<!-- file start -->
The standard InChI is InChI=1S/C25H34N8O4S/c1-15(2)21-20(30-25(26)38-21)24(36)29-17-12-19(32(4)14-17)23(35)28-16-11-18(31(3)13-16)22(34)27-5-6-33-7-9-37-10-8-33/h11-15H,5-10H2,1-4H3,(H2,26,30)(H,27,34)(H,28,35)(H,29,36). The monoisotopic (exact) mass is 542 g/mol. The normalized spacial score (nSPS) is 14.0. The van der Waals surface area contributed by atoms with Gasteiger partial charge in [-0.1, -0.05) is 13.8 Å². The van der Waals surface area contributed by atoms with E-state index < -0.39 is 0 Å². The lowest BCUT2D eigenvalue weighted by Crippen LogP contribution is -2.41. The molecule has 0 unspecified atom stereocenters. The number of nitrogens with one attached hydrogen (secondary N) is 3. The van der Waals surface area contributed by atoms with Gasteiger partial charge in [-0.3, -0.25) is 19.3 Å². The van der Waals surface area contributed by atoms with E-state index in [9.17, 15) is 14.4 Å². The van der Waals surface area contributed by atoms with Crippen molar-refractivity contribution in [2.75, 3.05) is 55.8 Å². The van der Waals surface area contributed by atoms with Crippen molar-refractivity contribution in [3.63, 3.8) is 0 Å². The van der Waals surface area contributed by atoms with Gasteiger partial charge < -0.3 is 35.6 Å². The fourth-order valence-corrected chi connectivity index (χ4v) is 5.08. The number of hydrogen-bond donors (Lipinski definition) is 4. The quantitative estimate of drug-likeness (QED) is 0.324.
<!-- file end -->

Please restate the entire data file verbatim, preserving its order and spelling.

The standard InChI is InChI=1S/C25H34N8O4S/c1-15(2)21-20(30-25(26)38-21)24(36)29-17-12-19(32(4)14-17)23(35)28-16-11-18(31(3)13-16)22(34)27-5-6-33-7-9-37-10-8-33/h11-15H,5-10H2,1-4H3,(H2,26,30)(H,27,34)(H,28,35)(H,29,36). The monoisotopic (exact) mass is 542 g/mol. The normalized spacial score (nSPS) is 14.0. The van der Waals surface area contributed by atoms with Gasteiger partial charge in [-0.1, -0.05) is 13.8 Å². The van der Waals surface area contributed by atoms with E-state index < -0.39 is 0 Å². The lowest BCUT2D eigenvalue weighted by Crippen LogP contribution is -2.41. The molecule has 0 unspecified atom stereocenters. The number of nitrogens with one attached hydrogen (secondary N) is 3. The van der Waals surface area contributed by atoms with Gasteiger partial charge in [-0.3, -0.25) is 19.3 Å². The van der Waals surface area contributed by atoms with E-state index in [9.17, 15) is 14.4 Å². The van der Waals surface area contributed by atoms with Crippen molar-refractivity contribution in [2.75, 3.05) is 55.8 Å². The van der Waals surface area contributed by atoms with Crippen molar-refractivity contribution in [3.63, 3.8) is 0 Å². The van der Waals surface area contributed by atoms with Gasteiger partial charge < -0.3 is 35.6 Å². The fourth-order valence-corrected chi connectivity index (χ4v) is 5.08. The number of hydrogen-bond donors (Lipinski definition) is 4. The quantitative estimate of drug-likeness (QED) is 0.324.